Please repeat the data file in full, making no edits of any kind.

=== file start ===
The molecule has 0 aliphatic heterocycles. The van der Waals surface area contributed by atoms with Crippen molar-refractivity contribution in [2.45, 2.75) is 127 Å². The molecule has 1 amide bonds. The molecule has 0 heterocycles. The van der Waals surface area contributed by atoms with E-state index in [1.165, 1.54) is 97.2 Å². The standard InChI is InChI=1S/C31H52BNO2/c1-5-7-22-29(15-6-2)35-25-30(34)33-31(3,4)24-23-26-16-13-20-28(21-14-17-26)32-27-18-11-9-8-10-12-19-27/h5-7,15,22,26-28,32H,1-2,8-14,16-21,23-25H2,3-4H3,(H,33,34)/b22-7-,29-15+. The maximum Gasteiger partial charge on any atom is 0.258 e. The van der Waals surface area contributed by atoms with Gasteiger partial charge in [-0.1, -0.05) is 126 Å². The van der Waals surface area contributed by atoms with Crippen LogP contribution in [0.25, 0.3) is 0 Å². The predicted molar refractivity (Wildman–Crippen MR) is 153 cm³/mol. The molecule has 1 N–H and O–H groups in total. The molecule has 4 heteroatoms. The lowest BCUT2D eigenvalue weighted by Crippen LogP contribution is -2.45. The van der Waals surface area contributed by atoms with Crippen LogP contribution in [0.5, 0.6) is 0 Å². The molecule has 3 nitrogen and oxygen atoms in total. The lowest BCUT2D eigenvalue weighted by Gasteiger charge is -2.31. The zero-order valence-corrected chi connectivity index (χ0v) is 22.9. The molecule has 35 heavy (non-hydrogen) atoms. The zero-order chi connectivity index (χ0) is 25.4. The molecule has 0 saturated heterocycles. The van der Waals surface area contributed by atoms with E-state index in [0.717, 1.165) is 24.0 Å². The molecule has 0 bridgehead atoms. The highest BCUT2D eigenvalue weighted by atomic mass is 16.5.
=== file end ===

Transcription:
The molecule has 0 aliphatic heterocycles. The van der Waals surface area contributed by atoms with Crippen molar-refractivity contribution in [2.45, 2.75) is 127 Å². The molecule has 1 amide bonds. The molecule has 0 heterocycles. The van der Waals surface area contributed by atoms with E-state index in [1.165, 1.54) is 97.2 Å². The standard InChI is InChI=1S/C31H52BNO2/c1-5-7-22-29(15-6-2)35-25-30(34)33-31(3,4)24-23-26-16-13-20-28(21-14-17-26)32-27-18-11-9-8-10-12-19-27/h5-7,15,22,26-28,32H,1-2,8-14,16-21,23-25H2,3-4H3,(H,33,34)/b22-7-,29-15+. The maximum Gasteiger partial charge on any atom is 0.258 e. The van der Waals surface area contributed by atoms with Gasteiger partial charge in [-0.1, -0.05) is 126 Å². The van der Waals surface area contributed by atoms with Crippen LogP contribution in [0.25, 0.3) is 0 Å². The predicted molar refractivity (Wildman–Crippen MR) is 153 cm³/mol. The molecule has 1 N–H and O–H groups in total. The molecule has 4 heteroatoms. The lowest BCUT2D eigenvalue weighted by Crippen LogP contribution is -2.45. The van der Waals surface area contributed by atoms with Crippen LogP contribution in [0.5, 0.6) is 0 Å². The molecule has 3 nitrogen and oxygen atoms in total. The lowest BCUT2D eigenvalue weighted by Gasteiger charge is -2.31. The zero-order valence-corrected chi connectivity index (χ0v) is 22.9. The molecule has 35 heavy (non-hydrogen) atoms. The zero-order chi connectivity index (χ0) is 25.4. The molecule has 0 saturated heterocycles. The van der Waals surface area contributed by atoms with E-state index in [0.717, 1.165) is 24.0 Å². The molecule has 0 bridgehead atoms. The highest BCUT2D eigenvalue weighted by atomic mass is 16.5.